In a professional conversation this week (...Okay I was again in an education Twitter chat, those PDs are addictive!) the idea of gratitude came up. I quickly Googled where this word came from and got a pretty good 'quick Google' idea:
1. Gratitude should be pleasing. It should satisfy both the giver and receiver of the gratitude in the area of belonging to a tribe that wants and appreciates its members. It should not feel strained or contrived as this is not pleasing to anyone. Personally, I need to show gratitude more often and try to push the thought of "that's what they are supposed to do as ____" out of my mind. I'm blessed to be surrounded with a great family and awesome co-workers and need to let them know early and often in our interactions.
2. Where'd the "T" go and why the "G"? Gratitude is attitude with a "G" added, but you drop a "T". Why? I'm no etymologist and a series of Google searches produced nothing. Does it have to do with the fact that attitude's origins lie in physical attributes (posture and fitness) while gratitude lies in the mental facilities of being thankful? I'm not sure ... I said things jumped out, but I didn't say I knew why :)
3. We sure don't mention/use gratitude nearly as much as we used to! Looking at that trend chart at the bottom of the gratitude reference we have greatly reduced our use of the word, and probably the expression of gratitude in our society. Why? Is it attributed to consumerism? That really didn't take effect until the mid 20th century so why the 200+ year downward trend? Is it attributed to self-serving expectations? If so we need to hold a mirror up to ourselves and see why self is more important than our communities/tribes. It is hopeful that there seems to be an upward tick in our use of gratitude, hopefully we are seeing its need more.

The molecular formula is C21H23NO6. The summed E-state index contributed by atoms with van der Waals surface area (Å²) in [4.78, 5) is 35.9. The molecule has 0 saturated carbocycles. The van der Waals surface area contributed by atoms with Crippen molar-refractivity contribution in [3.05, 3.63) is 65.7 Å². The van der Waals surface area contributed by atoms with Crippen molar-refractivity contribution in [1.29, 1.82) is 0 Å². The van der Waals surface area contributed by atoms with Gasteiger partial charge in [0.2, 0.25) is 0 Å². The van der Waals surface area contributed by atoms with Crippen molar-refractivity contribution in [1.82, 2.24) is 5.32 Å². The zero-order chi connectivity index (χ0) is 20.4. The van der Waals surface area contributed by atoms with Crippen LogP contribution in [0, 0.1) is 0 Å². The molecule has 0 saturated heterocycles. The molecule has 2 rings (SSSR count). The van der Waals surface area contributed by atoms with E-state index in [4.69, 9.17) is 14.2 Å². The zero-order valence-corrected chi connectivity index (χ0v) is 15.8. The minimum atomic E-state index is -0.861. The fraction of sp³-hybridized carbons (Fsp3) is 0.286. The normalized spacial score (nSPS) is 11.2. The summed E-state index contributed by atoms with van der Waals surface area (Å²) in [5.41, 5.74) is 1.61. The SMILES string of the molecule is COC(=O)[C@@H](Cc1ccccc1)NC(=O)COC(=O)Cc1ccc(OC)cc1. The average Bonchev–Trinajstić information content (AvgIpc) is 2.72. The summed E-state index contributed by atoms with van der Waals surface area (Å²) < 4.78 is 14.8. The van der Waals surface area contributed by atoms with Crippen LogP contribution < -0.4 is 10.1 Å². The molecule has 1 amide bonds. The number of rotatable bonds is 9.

When we take a step back and reflect, we must remember that our profession or life is not a feat to solely take on ourselves, rather, it's a communal effort to improve our own lives and those of others. Ultimately, gratitude must come with grace. It must be consciously practiced and possibly planned into your day (I have committed to putting "Show gratitude/thankfulness to _____" on my Google Calendar so I'm deliberate in my efforts) and become a shift in your thinking. I have gratitude for anyone who reads this post and plans random acts of gratitude into their lives beyond the 'holiday' reminders and expectations of this week. How will you explore and show gratitude more often?